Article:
Year of Award


Document Type


Degree Type

Master of Science (MS)

Degree Name

Computer Science

Department or School/College

Computer Science

Committee Chair

Alden Wright

Committee Co-chair

Brian Hand

Commitee Members

Alden Wright, Brian Hand, Jesse Johnson


Number of Breeders, Simulation, Population Change, Sensitivity, Specificity


University of Montana

Subject Categories

Numerical Analysis and Scientific Computing


Detecting if a population is in decline is an important objective for biologists and conservationists who are monitoring threatened populations. As genetic methods improve effective population size (Ne) and effective number of breeders (Nb) continue to gain popularity as a way to monitor species. Using simulated populations and linkage disequilibrium, we explored detecting population decline through Nb in age structured populations. Through comparisons of sensitivity (1 – false negatives) and specificity (1- false positives) over 1000 replicates, we explored how factors such as starting Nb, number of SNPs, number of individuals sampled, number of breeding cycles monitored, and rate of decline affected the ability to detect changes in the population. Overall, we found Nb can be an effective metric for detecting population declines, if some care is taken during study design to avoid certain conditions. Although specificity did not vary greatly, sensitivity was much more reactive to changes in the factors tested. Under-sampling of the population (< true Nb), insufficient number of breeding cycles monitored (<7 cycles) and low levels of decline (e.g. <7%), are all detrimental to detection of population change.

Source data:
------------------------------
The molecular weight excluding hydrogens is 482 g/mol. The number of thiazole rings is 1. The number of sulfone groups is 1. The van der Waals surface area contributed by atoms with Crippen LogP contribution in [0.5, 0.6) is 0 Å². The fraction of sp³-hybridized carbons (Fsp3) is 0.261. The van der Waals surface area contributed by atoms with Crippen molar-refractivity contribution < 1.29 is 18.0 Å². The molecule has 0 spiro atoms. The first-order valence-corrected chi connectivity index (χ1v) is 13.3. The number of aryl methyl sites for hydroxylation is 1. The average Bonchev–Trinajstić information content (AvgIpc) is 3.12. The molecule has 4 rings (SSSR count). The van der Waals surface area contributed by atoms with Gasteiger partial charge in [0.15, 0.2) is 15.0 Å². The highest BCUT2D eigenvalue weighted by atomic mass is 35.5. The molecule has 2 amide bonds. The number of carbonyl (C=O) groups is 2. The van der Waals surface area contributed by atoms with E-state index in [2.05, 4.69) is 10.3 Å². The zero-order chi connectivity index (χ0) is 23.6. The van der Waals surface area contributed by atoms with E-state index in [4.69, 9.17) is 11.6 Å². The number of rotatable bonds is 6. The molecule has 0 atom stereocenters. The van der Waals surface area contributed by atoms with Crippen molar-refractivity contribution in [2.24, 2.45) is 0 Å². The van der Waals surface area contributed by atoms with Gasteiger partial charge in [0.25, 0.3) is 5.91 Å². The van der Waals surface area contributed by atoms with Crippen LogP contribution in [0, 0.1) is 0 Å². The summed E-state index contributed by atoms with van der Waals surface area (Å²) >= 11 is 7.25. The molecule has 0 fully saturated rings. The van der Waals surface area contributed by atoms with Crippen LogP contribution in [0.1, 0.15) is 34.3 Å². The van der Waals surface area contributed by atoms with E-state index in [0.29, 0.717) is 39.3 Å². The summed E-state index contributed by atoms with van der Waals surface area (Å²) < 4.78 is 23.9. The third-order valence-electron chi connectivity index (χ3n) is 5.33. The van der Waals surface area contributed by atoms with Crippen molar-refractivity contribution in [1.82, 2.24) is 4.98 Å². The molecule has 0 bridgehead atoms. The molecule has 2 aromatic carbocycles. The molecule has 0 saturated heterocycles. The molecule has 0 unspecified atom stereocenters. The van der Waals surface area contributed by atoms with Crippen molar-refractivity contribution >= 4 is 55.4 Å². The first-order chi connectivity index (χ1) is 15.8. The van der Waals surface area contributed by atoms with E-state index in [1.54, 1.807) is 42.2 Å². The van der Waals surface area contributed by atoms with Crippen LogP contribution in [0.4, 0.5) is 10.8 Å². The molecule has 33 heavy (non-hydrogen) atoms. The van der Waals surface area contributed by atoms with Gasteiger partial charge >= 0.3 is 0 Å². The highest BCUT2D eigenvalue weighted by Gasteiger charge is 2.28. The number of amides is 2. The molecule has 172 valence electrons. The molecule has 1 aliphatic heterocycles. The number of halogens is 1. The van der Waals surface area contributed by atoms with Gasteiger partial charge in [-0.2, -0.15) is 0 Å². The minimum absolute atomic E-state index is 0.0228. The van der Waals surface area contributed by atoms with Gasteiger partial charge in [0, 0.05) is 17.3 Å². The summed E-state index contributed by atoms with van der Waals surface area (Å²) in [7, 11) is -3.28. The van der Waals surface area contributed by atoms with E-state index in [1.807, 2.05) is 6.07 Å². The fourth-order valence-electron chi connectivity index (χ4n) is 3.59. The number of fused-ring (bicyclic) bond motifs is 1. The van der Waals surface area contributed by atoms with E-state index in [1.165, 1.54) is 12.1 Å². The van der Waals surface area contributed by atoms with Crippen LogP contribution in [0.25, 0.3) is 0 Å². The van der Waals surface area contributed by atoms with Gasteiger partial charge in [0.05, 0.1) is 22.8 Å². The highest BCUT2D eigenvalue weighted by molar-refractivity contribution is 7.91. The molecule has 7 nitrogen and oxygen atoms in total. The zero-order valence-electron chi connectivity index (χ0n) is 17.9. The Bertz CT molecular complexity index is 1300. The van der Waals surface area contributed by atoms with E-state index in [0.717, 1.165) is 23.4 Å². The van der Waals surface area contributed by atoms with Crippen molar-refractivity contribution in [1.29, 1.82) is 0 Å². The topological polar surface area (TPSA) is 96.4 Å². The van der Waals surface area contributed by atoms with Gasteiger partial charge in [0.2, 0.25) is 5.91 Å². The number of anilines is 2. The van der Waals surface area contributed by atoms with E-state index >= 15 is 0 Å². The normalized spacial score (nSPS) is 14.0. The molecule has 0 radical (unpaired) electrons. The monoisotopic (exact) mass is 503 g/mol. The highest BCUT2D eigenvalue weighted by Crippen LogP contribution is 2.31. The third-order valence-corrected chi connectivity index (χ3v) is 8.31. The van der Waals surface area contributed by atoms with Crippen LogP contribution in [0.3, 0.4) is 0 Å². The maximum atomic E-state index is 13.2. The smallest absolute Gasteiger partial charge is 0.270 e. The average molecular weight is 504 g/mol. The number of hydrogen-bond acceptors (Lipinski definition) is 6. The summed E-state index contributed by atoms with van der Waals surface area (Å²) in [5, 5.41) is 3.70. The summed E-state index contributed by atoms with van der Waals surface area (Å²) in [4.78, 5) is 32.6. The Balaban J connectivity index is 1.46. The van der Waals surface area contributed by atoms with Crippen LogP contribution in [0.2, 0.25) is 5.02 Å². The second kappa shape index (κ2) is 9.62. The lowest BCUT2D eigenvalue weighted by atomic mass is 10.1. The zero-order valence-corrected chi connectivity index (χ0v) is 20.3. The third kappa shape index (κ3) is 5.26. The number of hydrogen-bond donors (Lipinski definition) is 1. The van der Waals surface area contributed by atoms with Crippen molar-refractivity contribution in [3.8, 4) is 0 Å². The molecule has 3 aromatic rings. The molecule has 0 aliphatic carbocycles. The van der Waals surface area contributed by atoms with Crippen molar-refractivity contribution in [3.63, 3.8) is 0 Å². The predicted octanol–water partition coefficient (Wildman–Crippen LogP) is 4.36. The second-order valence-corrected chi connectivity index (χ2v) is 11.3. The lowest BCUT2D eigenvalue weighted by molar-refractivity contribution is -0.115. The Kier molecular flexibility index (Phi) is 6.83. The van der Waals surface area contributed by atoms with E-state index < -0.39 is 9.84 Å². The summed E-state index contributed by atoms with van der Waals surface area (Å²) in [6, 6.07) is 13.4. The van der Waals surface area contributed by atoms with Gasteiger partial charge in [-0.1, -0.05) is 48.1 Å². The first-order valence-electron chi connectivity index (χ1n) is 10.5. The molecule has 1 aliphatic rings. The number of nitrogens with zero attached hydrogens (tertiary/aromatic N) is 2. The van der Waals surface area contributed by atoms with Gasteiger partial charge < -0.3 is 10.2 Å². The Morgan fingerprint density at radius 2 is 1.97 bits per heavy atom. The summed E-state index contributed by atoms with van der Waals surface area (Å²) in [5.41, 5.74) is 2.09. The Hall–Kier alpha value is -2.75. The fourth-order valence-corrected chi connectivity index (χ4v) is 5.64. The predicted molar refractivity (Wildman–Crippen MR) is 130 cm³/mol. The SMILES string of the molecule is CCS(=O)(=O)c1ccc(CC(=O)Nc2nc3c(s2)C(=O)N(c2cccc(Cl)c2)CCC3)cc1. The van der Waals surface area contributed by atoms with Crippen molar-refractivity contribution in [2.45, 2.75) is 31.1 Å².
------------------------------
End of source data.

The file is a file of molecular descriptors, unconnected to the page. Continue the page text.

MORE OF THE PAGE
© Copyright 2017 Brian Trethewey